There is not much threat to patients with sickle cell disease (SCD) due to COVID-19 with two people (in their 40s) in all having lost their lives in Oman in the last few months. SCD patients are in no particular risk now compared to others times.
This was revealed at the first-ever Sickle Cell Disease Media Event held in a virtual conference organised by Novartis on Monday.
At the event, ten experts from the Gulf region presented insights and analysis of SCD.
Salam Salim al Kindi, professor and consultant haematologist at the Department of Haematology, College of Medicine and Health Sciences, Sultan Qaboos University, said that though it is not clear whether SCD and COVID-19 have any direct or indirect links, it has been observed in Oman that the mortality rate of people with SCD has reduced in the last few months.
“There have been two deaths in Oman. I think the reasons are that people are forced to stay indoors and hence there is less exhaustion for SCD patients. There is more home food and less exposure to outdoors,” he said.
He added that there are almost 8,000 patients with SCD in Oman.
“It is sad that the life expectancy of people reduces due to SCD. There are about 120 to 150 patients every year.”
SCD is one of the most common chronic blood disorders in the world.
Globally, around 300,000 babies are born with the disease annually, while 300mn people carry the trait.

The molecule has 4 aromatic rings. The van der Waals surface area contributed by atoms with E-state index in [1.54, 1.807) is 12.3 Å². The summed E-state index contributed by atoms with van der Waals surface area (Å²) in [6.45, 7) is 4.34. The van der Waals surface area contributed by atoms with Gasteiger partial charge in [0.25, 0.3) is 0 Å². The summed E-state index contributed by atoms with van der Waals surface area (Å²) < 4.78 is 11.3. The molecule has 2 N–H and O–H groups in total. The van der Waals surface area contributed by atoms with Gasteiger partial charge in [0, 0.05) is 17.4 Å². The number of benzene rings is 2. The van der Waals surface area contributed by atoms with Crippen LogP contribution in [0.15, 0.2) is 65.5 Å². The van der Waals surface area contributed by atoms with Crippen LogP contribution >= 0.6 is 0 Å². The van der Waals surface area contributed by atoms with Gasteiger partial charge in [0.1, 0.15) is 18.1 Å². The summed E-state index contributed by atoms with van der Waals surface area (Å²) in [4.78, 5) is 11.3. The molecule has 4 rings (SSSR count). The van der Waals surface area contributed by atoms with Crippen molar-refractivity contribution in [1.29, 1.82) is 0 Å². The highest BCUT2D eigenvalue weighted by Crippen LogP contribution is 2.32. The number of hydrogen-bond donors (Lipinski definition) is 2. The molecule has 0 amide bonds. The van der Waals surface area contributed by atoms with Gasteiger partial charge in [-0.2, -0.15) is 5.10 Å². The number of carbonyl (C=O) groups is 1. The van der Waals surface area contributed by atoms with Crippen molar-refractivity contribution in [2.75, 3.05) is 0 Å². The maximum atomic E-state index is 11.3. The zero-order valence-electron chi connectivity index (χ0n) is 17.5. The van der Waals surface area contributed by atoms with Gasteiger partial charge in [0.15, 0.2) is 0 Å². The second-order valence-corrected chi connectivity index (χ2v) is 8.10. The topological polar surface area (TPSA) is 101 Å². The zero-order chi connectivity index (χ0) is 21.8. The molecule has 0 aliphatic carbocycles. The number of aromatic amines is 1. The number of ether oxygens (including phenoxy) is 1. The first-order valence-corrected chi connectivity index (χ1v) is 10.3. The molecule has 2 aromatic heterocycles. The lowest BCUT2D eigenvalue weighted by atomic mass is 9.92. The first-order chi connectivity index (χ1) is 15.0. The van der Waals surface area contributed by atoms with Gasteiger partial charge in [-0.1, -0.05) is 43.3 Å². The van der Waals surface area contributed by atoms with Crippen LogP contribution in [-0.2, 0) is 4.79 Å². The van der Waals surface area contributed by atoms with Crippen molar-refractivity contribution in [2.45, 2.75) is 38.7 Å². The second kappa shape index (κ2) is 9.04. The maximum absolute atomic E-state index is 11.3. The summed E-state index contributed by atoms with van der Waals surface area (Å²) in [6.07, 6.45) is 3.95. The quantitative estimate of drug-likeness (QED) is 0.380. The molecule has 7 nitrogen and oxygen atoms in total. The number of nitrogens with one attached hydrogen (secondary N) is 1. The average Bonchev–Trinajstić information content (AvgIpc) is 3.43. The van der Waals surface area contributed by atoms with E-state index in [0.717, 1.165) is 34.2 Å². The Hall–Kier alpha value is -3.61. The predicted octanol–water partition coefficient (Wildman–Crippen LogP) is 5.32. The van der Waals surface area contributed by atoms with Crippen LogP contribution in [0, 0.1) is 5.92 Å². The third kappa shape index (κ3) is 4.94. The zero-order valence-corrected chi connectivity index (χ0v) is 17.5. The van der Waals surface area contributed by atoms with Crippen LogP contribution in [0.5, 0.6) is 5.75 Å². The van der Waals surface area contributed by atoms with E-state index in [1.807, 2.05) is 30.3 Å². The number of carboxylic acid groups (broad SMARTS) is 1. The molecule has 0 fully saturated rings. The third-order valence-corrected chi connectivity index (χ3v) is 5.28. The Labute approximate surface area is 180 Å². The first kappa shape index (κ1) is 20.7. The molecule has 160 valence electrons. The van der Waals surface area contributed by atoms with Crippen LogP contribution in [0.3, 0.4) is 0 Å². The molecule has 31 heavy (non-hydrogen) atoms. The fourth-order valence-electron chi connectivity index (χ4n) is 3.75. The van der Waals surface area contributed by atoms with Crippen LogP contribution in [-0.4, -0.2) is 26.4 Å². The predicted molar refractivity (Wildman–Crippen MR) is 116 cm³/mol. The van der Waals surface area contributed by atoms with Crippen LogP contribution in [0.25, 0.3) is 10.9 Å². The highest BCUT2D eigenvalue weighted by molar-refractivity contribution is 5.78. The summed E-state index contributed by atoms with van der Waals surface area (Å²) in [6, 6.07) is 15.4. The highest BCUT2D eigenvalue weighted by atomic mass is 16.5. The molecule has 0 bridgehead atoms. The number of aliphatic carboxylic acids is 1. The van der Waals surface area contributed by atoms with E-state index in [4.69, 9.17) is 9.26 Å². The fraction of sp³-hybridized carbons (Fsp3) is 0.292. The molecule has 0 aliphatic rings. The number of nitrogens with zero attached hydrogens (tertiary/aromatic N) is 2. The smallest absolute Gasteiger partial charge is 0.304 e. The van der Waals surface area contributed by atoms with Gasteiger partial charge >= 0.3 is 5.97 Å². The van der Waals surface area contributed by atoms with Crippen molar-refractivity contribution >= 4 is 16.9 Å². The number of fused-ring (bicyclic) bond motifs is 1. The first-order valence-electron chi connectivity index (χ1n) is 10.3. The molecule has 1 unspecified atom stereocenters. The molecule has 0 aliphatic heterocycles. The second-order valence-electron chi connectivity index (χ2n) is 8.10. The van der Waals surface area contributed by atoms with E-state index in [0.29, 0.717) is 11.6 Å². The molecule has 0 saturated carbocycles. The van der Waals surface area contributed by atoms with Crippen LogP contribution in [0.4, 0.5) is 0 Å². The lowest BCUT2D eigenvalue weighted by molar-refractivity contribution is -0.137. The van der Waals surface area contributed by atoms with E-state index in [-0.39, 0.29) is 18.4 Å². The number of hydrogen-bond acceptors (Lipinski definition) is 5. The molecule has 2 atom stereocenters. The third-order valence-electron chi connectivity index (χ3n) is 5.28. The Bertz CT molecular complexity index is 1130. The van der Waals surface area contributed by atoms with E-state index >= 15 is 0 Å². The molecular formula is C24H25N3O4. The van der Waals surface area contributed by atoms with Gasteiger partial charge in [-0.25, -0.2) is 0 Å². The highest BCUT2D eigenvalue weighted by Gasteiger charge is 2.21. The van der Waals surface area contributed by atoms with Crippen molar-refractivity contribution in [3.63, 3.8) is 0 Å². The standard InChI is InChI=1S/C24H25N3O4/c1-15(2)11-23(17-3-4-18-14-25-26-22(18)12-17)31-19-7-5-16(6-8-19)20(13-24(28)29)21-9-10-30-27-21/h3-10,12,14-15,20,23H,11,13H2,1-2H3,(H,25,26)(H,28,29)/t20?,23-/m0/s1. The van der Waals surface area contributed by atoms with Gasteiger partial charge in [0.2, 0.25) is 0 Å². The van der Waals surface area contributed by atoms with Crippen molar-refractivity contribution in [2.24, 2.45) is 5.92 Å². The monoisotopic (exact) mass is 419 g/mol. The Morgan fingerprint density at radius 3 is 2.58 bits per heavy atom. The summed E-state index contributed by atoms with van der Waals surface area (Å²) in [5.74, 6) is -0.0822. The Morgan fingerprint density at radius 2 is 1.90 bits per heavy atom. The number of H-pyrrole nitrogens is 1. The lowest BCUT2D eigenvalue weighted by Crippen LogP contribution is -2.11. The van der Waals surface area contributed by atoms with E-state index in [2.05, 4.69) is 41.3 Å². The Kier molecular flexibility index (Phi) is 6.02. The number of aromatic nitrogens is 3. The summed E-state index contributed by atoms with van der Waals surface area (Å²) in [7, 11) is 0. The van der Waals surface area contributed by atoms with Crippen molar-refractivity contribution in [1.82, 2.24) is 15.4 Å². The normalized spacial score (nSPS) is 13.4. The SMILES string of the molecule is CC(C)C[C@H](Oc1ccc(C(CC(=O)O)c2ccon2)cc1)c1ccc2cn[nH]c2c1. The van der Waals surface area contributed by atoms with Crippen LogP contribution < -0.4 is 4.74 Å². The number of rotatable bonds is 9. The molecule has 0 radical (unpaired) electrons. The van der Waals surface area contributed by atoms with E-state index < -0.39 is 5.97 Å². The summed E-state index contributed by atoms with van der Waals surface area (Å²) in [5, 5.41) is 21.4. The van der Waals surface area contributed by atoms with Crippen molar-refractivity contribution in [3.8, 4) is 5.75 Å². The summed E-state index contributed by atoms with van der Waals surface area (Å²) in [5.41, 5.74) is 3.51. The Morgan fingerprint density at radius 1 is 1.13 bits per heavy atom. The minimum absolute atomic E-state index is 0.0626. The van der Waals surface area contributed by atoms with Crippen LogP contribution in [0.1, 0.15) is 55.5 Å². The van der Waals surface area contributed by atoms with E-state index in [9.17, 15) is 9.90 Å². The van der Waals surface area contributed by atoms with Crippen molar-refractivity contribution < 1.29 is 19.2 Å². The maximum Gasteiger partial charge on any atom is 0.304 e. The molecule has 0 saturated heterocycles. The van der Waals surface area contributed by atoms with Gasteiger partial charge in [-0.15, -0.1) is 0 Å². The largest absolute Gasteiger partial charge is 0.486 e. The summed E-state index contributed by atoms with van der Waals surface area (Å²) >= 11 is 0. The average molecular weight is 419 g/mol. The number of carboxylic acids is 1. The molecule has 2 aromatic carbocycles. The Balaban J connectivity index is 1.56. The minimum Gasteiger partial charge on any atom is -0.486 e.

The Gulf region has a high prevalence rate of SCD with more cases found in Saudi Arabia, Oman and Bahrain.
Dr Thuraya al Hosni, president of Oman Hereditary Blood Disorder Association, said, “The pain of Sickle Cell Disease is indescribable; it is like having a hammer knocking your bones the hardest you can with increasing frequency. It is a very terrible pain. For a woman though, this pain is only 20 per cent of labour pain.”
She said people grappling with SCD also face social stigma.
“They need painkillers like morphine, which they find difficult to get as people think seeking these drugs is a sin.”
Dr Thuraya said SCD impacts every part of the body, including bones and eyes.
“We need a holistic approach to resolve the issue. Many young people are losing their lives and we need to take the right steps to tackle SCD as well as the social stigma attached to it.”